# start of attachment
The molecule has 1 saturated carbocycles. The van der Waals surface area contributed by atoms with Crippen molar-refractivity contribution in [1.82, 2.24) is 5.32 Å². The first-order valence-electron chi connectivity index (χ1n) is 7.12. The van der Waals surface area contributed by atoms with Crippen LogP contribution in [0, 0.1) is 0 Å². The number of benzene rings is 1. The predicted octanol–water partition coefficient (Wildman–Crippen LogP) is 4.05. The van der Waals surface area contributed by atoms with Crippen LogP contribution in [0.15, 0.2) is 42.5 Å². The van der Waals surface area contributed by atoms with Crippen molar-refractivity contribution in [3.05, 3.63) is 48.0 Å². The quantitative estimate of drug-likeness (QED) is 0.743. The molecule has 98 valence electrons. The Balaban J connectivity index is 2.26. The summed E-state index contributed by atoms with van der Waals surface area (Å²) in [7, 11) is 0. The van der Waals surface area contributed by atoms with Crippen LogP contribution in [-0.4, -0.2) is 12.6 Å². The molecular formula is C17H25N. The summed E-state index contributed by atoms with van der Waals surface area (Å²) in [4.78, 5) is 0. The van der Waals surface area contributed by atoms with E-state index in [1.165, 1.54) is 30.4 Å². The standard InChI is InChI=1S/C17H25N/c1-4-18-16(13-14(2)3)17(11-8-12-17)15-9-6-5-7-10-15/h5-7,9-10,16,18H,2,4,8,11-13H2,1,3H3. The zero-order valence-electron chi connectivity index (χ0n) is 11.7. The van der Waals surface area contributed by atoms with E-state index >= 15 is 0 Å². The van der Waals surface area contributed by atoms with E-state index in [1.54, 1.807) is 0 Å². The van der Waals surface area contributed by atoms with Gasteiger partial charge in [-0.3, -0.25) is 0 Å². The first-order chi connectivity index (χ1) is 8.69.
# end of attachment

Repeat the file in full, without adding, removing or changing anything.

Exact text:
The molecule has 1 saturated carbocycles. The van der Waals surface area contributed by atoms with Crippen molar-refractivity contribution in [1.82, 2.24) is 5.32 Å². The first-order valence-electron chi connectivity index (χ1n) is 7.12. The van der Waals surface area contributed by atoms with Crippen LogP contribution in [0, 0.1) is 0 Å². The number of benzene rings is 1. The predicted octanol–water partition coefficient (Wildman–Crippen LogP) is 4.05. The van der Waals surface area contributed by atoms with Crippen LogP contribution in [0.15, 0.2) is 42.5 Å². The van der Waals surface area contributed by atoms with Crippen molar-refractivity contribution in [3.05, 3.63) is 48.0 Å². The quantitative estimate of drug-likeness (QED) is 0.743. The molecule has 98 valence electrons. The Balaban J connectivity index is 2.26. The summed E-state index contributed by atoms with van der Waals surface area (Å²) in [7, 11) is 0. The van der Waals surface area contributed by atoms with Crippen LogP contribution in [-0.4, -0.2) is 12.6 Å². The molecular formula is C17H25N. The summed E-state index contributed by atoms with van der Waals surface area (Å²) in [4.78, 5) is 0. The van der Waals surface area contributed by atoms with E-state index in [1.165, 1.54) is 30.4 Å². The standard InChI is InChI=1S/C17H25N/c1-4-18-16(13-14(2)3)17(11-8-12-17)15-9-6-5-7-10-15/h5-7,9-10,16,18H,2,4,8,11-13H2,1,3H3. The zero-order valence-electron chi connectivity index (χ0n) is 11.7. The van der Waals surface area contributed by atoms with E-state index >= 15 is 0 Å². The van der Waals surface area contributed by atoms with E-state index in [1.54, 1.807) is 0 Å². The van der Waals surface area contributed by atoms with Gasteiger partial charge in [-0.3, -0.25) is 0 Å². The first-order chi connectivity index (χ1) is 8.69.